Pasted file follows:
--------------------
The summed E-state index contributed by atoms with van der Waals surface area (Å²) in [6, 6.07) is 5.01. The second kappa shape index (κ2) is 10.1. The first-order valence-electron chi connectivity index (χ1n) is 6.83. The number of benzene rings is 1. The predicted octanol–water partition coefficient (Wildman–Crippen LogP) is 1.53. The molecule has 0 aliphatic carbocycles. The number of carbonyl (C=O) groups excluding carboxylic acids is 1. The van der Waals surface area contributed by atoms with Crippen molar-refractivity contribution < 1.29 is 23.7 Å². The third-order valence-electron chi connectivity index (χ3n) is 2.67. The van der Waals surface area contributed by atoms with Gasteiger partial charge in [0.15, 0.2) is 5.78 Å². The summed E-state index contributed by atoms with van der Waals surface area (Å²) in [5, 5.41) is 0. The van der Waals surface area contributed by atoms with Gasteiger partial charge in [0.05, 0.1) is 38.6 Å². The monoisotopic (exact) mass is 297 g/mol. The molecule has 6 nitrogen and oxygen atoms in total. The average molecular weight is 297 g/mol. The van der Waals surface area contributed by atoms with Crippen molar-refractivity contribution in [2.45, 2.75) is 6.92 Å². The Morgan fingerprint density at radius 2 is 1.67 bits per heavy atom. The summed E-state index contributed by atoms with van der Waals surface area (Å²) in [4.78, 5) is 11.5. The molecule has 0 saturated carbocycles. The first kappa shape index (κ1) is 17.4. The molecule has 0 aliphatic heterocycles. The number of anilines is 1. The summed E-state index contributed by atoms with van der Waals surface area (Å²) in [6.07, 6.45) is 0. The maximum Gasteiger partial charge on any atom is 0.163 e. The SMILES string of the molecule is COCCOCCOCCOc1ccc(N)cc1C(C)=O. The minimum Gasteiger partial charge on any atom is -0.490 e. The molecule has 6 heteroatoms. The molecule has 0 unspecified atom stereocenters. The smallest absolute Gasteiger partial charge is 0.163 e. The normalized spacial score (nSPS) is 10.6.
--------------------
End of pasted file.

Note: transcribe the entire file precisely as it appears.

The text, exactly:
The summed E-state index contributed by atoms with van der Waals surface area (Å²) in [6, 6.07) is 5.01. The second kappa shape index (κ2) is 10.1. The first-order valence-electron chi connectivity index (χ1n) is 6.83. The number of benzene rings is 1. The predicted octanol–water partition coefficient (Wildman–Crippen LogP) is 1.53. The molecule has 0 aliphatic carbocycles. The number of carbonyl (C=O) groups excluding carboxylic acids is 1. The van der Waals surface area contributed by atoms with Crippen molar-refractivity contribution < 1.29 is 23.7 Å². The third-order valence-electron chi connectivity index (χ3n) is 2.67. The van der Waals surface area contributed by atoms with Gasteiger partial charge in [0.15, 0.2) is 5.78 Å². The summed E-state index contributed by atoms with van der Waals surface area (Å²) in [5, 5.41) is 0. The van der Waals surface area contributed by atoms with Gasteiger partial charge in [0.05, 0.1) is 38.6 Å². The monoisotopic (exact) mass is 297 g/mol. The molecule has 6 nitrogen and oxygen atoms in total. The average molecular weight is 297 g/mol. The van der Waals surface area contributed by atoms with Crippen molar-refractivity contribution in [2.45, 2.75) is 6.92 Å². The Morgan fingerprint density at radius 2 is 1.67 bits per heavy atom. The summed E-state index contributed by atoms with van der Waals surface area (Å²) in [4.78, 5) is 11.5. The molecule has 0 saturated carbocycles. The first kappa shape index (κ1) is 17.4. The molecule has 0 aliphatic heterocycles. The number of anilines is 1. The summed E-state index contributed by atoms with van der Waals surface area (Å²) in [6.07, 6.45) is 0. The maximum Gasteiger partial charge on any atom is 0.163 e. The SMILES string of the molecule is COCCOCCOCCOc1ccc(N)cc1C(C)=O. The minimum Gasteiger partial charge on any atom is -0.490 e. The molecule has 6 heteroatoms. The molecule has 0 unspecified atom stereocenters. The smallest absolute Gasteiger partial charge is 0.163 e. The normalized spacial score (nSPS) is 10.6.